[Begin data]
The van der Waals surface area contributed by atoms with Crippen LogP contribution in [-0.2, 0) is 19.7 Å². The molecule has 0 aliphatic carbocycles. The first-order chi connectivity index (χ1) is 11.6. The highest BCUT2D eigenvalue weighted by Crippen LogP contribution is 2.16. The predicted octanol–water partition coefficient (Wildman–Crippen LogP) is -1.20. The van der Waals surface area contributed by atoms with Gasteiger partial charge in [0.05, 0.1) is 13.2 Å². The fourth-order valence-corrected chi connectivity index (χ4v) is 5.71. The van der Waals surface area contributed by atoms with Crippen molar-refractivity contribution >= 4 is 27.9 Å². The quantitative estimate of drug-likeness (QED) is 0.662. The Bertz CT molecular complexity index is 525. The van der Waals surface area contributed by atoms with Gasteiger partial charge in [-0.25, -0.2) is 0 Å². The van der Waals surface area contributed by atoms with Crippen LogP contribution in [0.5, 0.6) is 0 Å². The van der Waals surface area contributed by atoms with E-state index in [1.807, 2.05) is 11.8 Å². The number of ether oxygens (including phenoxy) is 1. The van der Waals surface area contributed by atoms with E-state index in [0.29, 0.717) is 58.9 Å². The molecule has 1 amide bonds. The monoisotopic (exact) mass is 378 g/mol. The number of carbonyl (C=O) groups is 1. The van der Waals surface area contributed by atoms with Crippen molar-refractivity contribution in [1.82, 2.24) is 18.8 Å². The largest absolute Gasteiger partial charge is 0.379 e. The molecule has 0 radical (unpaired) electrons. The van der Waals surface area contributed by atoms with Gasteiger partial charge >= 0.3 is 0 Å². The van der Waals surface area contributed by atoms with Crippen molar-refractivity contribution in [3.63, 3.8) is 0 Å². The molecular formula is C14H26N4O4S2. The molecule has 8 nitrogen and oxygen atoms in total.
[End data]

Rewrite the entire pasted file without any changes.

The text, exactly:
The van der Waals surface area contributed by atoms with Crippen LogP contribution in [-0.2, 0) is 19.7 Å². The molecule has 0 aliphatic carbocycles. The first-order chi connectivity index (χ1) is 11.6. The highest BCUT2D eigenvalue weighted by Crippen LogP contribution is 2.16. The predicted octanol–water partition coefficient (Wildman–Crippen LogP) is -1.20. The van der Waals surface area contributed by atoms with Gasteiger partial charge in [0.05, 0.1) is 13.2 Å². The fourth-order valence-corrected chi connectivity index (χ4v) is 5.71. The van der Waals surface area contributed by atoms with Crippen molar-refractivity contribution >= 4 is 27.9 Å². The quantitative estimate of drug-likeness (QED) is 0.662. The Bertz CT molecular complexity index is 525. The van der Waals surface area contributed by atoms with Gasteiger partial charge in [-0.25, -0.2) is 0 Å². The van der Waals surface area contributed by atoms with Crippen LogP contribution in [0.5, 0.6) is 0 Å². The van der Waals surface area contributed by atoms with E-state index in [1.807, 2.05) is 11.8 Å². The number of ether oxygens (including phenoxy) is 1. The van der Waals surface area contributed by atoms with E-state index in [0.29, 0.717) is 58.9 Å². The molecule has 1 amide bonds. The monoisotopic (exact) mass is 378 g/mol. The number of carbonyl (C=O) groups is 1. The van der Waals surface area contributed by atoms with Crippen molar-refractivity contribution in [1.82, 2.24) is 18.8 Å². The largest absolute Gasteiger partial charge is 0.379 e. The molecule has 0 radical (unpaired) electrons. The van der Waals surface area contributed by atoms with Gasteiger partial charge >= 0.3 is 0 Å². The van der Waals surface area contributed by atoms with Crippen molar-refractivity contribution in [3.63, 3.8) is 0 Å². The molecular formula is C14H26N4O4S2. The molecule has 8 nitrogen and oxygen atoms in total.